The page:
Readers who have already ‘flicked’ through this issue, will have noticed that there have been some changes in the CRASH you have come to know over the past few months. Most of these changes are ones among the staff, and perhaps the most obvious is that CRASH has a new Editor. Well, not exactly new.

Graeme Kidd, who has so ably guided CRASH to its current pre-eminence among all British computer magazines, whether they be specialist or general, has moved across to edit our sister title, LM, while I have returned to edit CRASH. In pursuance of the need to keep a fresh perspective, recharge the creative batteries, and provide you, the reader, with the best possible magazine, Graeme and I decided to ‘swap’ roles.

So ‘Traitor’ Kean returns, after a perambulation through the Commodore 64 world, the Amstrad domain, and a nine-month sojourn with non computer-owning philistines that resulted in the launch of LM.

For readers who joined the CRASH fold after the August 1985 issue (the injuncted one!), perhaps I should explain my background.

It was April 1983 that the concept for a Spectrum games magazine first blinked into existence in the minds of Oliver Frey, Franco Frey and myself. We worked at it for several months, trying to persuade the extremely sceptical newstrade that there was a need for such a magazine. And so it was October that year before we got the go-ahead to start. By then Crash Micro Games Action, a mail order firm, had been selling Spectrum games for about six months, and as the Editor of the proposed new title, I had managed to gain a pretty good grasp of games playing (and racked up some fairly good scores as well — Penetrator completed 11 times...).

Despite a brave attempt to get the magazine launched before Christmas, Issue One of CRASH actually went on sale on Friday the 13th of January 1984 — a lucky day indeed. I reviewed games with the other members of a growing review team, and edited CRASH right up until Issue 18, before handing over to Graeme Kidd, who had been the Assistant Editor for six months. In moving over to ZZAP! 64, I earned the appellation ‘Traitor’ from CRASH readers! Somewhat unfairly, as I have always kept well in touch with CRASH, have always been its publisher, and many of the pages you have read over the past year may well have been ‘laid out’ by my hands.

The other changes in CRASH are spelled out below, but meanwhile I’m looking forward very much to re-establishing contacts with both people in the trade and with the CRASH readership through these pages, and maybe finding the time to get through Penetrator for a twelfth time — if there’s still a copy around...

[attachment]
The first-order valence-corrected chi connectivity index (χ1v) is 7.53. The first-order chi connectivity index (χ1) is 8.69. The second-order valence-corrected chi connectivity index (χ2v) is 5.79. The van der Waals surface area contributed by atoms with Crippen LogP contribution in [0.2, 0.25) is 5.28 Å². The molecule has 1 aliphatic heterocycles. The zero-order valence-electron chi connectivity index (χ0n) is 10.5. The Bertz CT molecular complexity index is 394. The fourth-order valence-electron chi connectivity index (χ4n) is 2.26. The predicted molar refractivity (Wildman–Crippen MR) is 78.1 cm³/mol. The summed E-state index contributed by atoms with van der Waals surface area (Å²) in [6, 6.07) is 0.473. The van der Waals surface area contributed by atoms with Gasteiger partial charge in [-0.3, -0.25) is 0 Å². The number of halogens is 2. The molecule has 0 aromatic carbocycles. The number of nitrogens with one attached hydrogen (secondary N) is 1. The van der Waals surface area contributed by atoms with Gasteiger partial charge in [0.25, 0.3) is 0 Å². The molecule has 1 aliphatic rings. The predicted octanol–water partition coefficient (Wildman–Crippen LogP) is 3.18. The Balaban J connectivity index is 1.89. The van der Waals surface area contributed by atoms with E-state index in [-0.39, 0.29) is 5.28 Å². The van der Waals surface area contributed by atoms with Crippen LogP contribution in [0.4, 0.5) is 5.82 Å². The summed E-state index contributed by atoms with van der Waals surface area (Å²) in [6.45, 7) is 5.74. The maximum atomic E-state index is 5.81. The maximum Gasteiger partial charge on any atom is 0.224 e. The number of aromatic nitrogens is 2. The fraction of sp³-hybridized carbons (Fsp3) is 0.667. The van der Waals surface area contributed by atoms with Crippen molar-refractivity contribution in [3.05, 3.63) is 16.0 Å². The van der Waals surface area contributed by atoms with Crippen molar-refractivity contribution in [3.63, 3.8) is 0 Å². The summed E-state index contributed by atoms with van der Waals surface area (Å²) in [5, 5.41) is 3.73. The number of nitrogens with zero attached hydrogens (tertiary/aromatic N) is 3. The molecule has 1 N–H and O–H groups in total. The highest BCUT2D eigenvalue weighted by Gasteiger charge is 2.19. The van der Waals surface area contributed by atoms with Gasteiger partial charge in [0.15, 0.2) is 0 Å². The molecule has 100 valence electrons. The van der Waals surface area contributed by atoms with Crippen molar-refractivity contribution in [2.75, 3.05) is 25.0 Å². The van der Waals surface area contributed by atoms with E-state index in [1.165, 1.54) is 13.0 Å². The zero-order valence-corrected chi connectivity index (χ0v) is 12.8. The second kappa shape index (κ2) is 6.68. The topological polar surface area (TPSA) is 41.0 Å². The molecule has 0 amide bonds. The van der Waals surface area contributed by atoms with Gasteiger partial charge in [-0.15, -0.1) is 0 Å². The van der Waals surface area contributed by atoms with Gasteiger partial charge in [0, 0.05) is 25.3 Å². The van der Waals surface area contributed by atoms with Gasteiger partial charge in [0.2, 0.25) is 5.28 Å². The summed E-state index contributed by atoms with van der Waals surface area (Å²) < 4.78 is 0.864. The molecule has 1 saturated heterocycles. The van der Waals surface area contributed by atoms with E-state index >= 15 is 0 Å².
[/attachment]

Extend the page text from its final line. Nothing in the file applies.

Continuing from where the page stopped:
A magazine is rather like a human being; it grows, goes through phases and changes — yet it never quite loses touch with its past and its roots. Hopefully it never loses touch with its readers. For the last fix months CRASH has been undergoing several changes. Some of these have been obvious ones on the presentation side: a new look for Smashes, reviewers’ names appearing under critical comments in the reviews, a revamp of the games ratings and so on.

Others have been among the staff. For a while Graeme Kidd has had an overseeing role on CRASH, as Publishing Executive for all Newsfield’s computer titles, and the role of Editor has been an unclear one. That now changes with Roger Kean’s return to the Editor’s chair (the only one in the office with castors).

Another new face is that of Richard Eddy, who until recently worked on AMTIX!. But Richards’s Spectrum pedigree is unquestionable. He’s owned one since early 1984, and was a CRASH reader almost from the first issue. His name first cropped p at the Towers when he sent in his version of a page heading for Lloyd Mangram’s Forum. Lloyd was impressed enough to use it in Issue 18 (July 1985). But it was another year before the persistent Eddy’s literary bombardment paid off, and in desperation to keep him quiet, he was employed as a staff writer.

Richard’s long games-playing experience will be put to good use in the reviews, and in helping poor, hard-worked Lloyd with checking out POKEs, tips and maps.

Which brings up to the next major change. Lloyd’s back with the Playing Tips section — for a few months anyway. Lee Paddon — there’s an article by him in this issue — and Hannah Smith have left the team as part of the reorganisation. Melissa Ravenflame has girlie tipstering to herself again, but as we all know, the Raving Dame’s only half the woman she’s supposed to be.

There are still some alterations planned in the review section of CRASH. Many letters have said how much better things are with the ratings after the recent revamp there, but improvements are still to come. Ben Stone has been getting to grips with 128 versions for the extra review comments box on mainstream games, but if they still seem a little thin on the ground this month, forgive us for the inevitable confusion created by so many changes in the office. Ben will be right on top of next month.

And as you will see in this issue, a lot more reviews have been given colour screens than ever in the past, and we’re hoping to do even more next issue as part of the never-ending quest to improve CRASH and bring you the very best in Spectrum gaming.